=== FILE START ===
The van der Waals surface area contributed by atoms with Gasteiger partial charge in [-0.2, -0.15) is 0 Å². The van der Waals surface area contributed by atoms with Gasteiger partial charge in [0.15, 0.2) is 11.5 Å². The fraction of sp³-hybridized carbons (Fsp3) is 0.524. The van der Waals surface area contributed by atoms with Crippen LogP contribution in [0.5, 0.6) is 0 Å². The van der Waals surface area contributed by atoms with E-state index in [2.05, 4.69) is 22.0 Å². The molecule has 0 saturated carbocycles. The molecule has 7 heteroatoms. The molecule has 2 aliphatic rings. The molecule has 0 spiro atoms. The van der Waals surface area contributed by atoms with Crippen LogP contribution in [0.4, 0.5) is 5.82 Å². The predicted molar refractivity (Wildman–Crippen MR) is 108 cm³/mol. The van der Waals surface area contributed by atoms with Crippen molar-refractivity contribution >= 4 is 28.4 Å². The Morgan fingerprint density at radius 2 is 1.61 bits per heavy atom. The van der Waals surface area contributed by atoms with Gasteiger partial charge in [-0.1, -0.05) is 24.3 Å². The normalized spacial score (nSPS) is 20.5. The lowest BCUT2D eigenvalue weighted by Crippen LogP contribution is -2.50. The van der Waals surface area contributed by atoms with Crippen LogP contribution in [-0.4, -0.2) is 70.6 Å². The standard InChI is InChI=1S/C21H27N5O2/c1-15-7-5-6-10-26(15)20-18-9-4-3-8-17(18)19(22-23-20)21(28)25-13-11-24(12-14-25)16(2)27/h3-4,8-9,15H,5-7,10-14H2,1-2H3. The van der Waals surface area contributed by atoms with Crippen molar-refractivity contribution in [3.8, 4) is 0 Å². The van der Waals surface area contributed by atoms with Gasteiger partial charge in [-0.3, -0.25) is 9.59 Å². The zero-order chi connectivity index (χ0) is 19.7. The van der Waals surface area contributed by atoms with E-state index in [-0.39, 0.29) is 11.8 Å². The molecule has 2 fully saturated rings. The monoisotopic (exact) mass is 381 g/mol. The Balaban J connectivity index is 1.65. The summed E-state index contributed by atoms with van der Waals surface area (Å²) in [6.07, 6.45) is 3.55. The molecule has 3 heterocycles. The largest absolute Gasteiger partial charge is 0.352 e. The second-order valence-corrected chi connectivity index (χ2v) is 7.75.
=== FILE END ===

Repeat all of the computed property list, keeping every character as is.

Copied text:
The van der Waals surface area contributed by atoms with Gasteiger partial charge in [-0.2, -0.15) is 0 Å². The van der Waals surface area contributed by atoms with Gasteiger partial charge in [0.15, 0.2) is 11.5 Å². The fraction of sp³-hybridized carbons (Fsp3) is 0.524. The van der Waals surface area contributed by atoms with Crippen LogP contribution in [0.5, 0.6) is 0 Å². The van der Waals surface area contributed by atoms with E-state index in [2.05, 4.69) is 22.0 Å². The molecule has 0 saturated carbocycles. The molecule has 7 heteroatoms. The molecule has 2 aliphatic rings. The molecule has 0 spiro atoms. The van der Waals surface area contributed by atoms with Crippen LogP contribution in [0.4, 0.5) is 5.82 Å². The predicted molar refractivity (Wildman–Crippen MR) is 108 cm³/mol. The van der Waals surface area contributed by atoms with Crippen molar-refractivity contribution >= 4 is 28.4 Å². The Morgan fingerprint density at radius 2 is 1.61 bits per heavy atom. The van der Waals surface area contributed by atoms with Gasteiger partial charge in [-0.1, -0.05) is 24.3 Å². The normalized spacial score (nSPS) is 20.5. The lowest BCUT2D eigenvalue weighted by Crippen LogP contribution is -2.50. The van der Waals surface area contributed by atoms with Crippen LogP contribution in [-0.4, -0.2) is 70.6 Å². The standard InChI is InChI=1S/C21H27N5O2/c1-15-7-5-6-10-26(15)20-18-9-4-3-8-17(18)19(22-23-20)21(28)25-13-11-24(12-14-25)16(2)27/h3-4,8-9,15H,5-7,10-14H2,1-2H3. The van der Waals surface area contributed by atoms with Crippen molar-refractivity contribution in [3.8, 4) is 0 Å². The van der Waals surface area contributed by atoms with Gasteiger partial charge in [-0.3, -0.25) is 9.59 Å². The zero-order chi connectivity index (χ0) is 19.7. The van der Waals surface area contributed by atoms with E-state index in [-0.39, 0.29) is 11.8 Å². The molecule has 2 fully saturated rings. The monoisotopic (exact) mass is 381 g/mol. The Balaban J connectivity index is 1.65. The summed E-state index contributed by atoms with van der Waals surface area (Å²) in [6.07, 6.45) is 3.55. The molecule has 3 heterocycles. The largest absolute Gasteiger partial charge is 0.352 e. The second-order valence-corrected chi connectivity index (χ2v) is 7.75.